How to destroy your engine in one minute

At least once a year for as long as I can remember, I have been contacted by an aircraft owner whose piston aircraft engine was destroyed or severely damaged by a destructive detonation or pre-ignition event. In one recent 12-month period, I encountered three such incidents.

One incident involved British Cirrus SR-20 powered by a 200 horsepower Continental IO-360-ES engine. The plane was equipped with an Avidyne Entegra MFD with an integrated engine monitoring system called “EMAX.”

The CHT data downloaded from the EMAX system tells the short story of this engine’s demise:

SR-20 pre-ignition event

Click on image to open a higher-resolution version.

Everything looked fine until about two minutes after the pilot applied takeoff power, at which point the #1 cylinder’s CHT began to climb rapidly compared to the other five cylinders. At the three-minute mark after brake release—with the aircraft at roughly 2,000’ AGL—CHT #1 rose above 400°F and set off a high-CHT alarm on the MFD.

CHT #1 continued its rapid rise—nearly 1°F per second—that continued unabated until the piston and cylinder head were destroyed approximately five minutes after takeoff power was applied and two minutes after the CHT alarm was displayed. At that point, since the cylinder was no longer capable of combustion, CHT #1 started plummeting.

We can’t be sure just how hot CHT #1 got because the Avidyne EMAX system “pegs” at 500°F. A reasonable guess is that the CHT peaked somewhere between 550°F and 600°F. No cylinder or piston can tolerate such conditions for very long, and this one obviously didn’t.


Not long after CHT #1 went off-scale on the MFD, the pilot realized something was very wrong, and pulled the power way back. But he was a couple of minutes late, and the engine was already toast. Here’s what the #1 piston looked like after the event:

Piston with corner melting

Click on image for higher-resolution version.

Note the melted corners of the piston crown, the destruction of the top compression ring lands, and the severe metal erosion above the piston pin. (Much of this molten metal wound up inside the crankcase and contaminated the bearings and oil passages.) Also note the severely hammered appearance of the piston crown, the classic signature of heavy detonation. The cylinder head was found to have a big chunk of metal missing from it. Both spark plugs were destroyed by the event as well.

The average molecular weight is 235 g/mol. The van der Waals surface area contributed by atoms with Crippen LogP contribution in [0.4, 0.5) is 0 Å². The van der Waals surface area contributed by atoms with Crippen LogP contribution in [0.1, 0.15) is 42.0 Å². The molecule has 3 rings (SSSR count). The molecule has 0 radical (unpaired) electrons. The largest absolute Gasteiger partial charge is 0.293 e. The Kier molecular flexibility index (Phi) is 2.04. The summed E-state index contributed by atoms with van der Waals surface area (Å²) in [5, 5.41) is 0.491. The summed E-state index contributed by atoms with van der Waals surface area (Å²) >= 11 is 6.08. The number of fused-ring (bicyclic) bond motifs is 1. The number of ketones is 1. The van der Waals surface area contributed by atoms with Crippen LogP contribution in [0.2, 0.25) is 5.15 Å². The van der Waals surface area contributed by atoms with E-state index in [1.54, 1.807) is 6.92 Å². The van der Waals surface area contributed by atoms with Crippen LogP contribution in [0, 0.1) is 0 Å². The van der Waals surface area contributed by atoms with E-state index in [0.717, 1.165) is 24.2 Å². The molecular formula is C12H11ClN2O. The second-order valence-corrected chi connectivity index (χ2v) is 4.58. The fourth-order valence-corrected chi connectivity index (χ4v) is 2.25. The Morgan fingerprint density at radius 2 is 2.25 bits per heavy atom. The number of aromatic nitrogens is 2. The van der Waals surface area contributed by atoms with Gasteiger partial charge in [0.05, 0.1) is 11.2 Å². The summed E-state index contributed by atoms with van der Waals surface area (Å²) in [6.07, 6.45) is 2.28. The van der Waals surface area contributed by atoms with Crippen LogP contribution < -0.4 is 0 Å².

This engine was a low-time Continental factory engine, so the owner figured that the severe engine damage would be covered under Continental’s warranty. I advised him not to bother filing a warranty claim, because I’ve never known Continental to give warranty consideration for a destructive detonation or pre-ignition event. Continental considers this to be operational abuse, not a defect in materials or workmanship, and therefore not covered by warranty. (For what it’s worth, I agree with Continental’s position on this.) The owner didn’t believe me and filed a warranty claim anyway. Continental promptly and unequivocally denied the claim, just as I predicted.

The moral of the story is that it is important for aircraft owners to have a good digital engine monitor installed, to know the telltale symptoms of destructive detonation and pre-ignition, and to act fast when those symptoms appear. You may have less than one minute to react if you want to save your engine.

Another incident

Here’s another similar case that occurred to a Beech Bonanza very shortly after takeoff. The annotated JPI data for this event is courtesy of General Aviation Modifications Inc. (GAMI):

Preignition event

Click on image for a higher-resolution version.

This time, it was the #5 cylinder that experienced thermal runaway and pre-ignition. It was an even more severe event than the one suffered by the Cirrus, and took only two minutes from the application of takeoff power to the complete destruction of the #5 piston, which wound up with a large hole melted through the piston crown:

Holed Piston

Click on image for a higher-resolution version.

Now that’s ugly!

In yet another case (for which I unfortunately have no photos), a drop-dead gorgeous Lancair IV-P kitplane powered by a fire-breathing 350-hp TCM TSIO-550 engine went up for its first test flight after 10 years of laborious building time by the owner. Within minutes, the airplane was back on the ground with an engine that was totally destroyed. A forensic post-flight evaluation revealed that the magnetos had been timed approximately 10 degrees advanced from the proper timing. That turned out to be a $50,000 mistake.

The Lancair’s instrument panel was wall-to-wall glass, including an ultra-sophisticated digital engine monitoring system. The engine monitor was literally crying out for attention throughout the short test flight, but the test pilot never noticed its warnings until the engine cratered.

What causes this?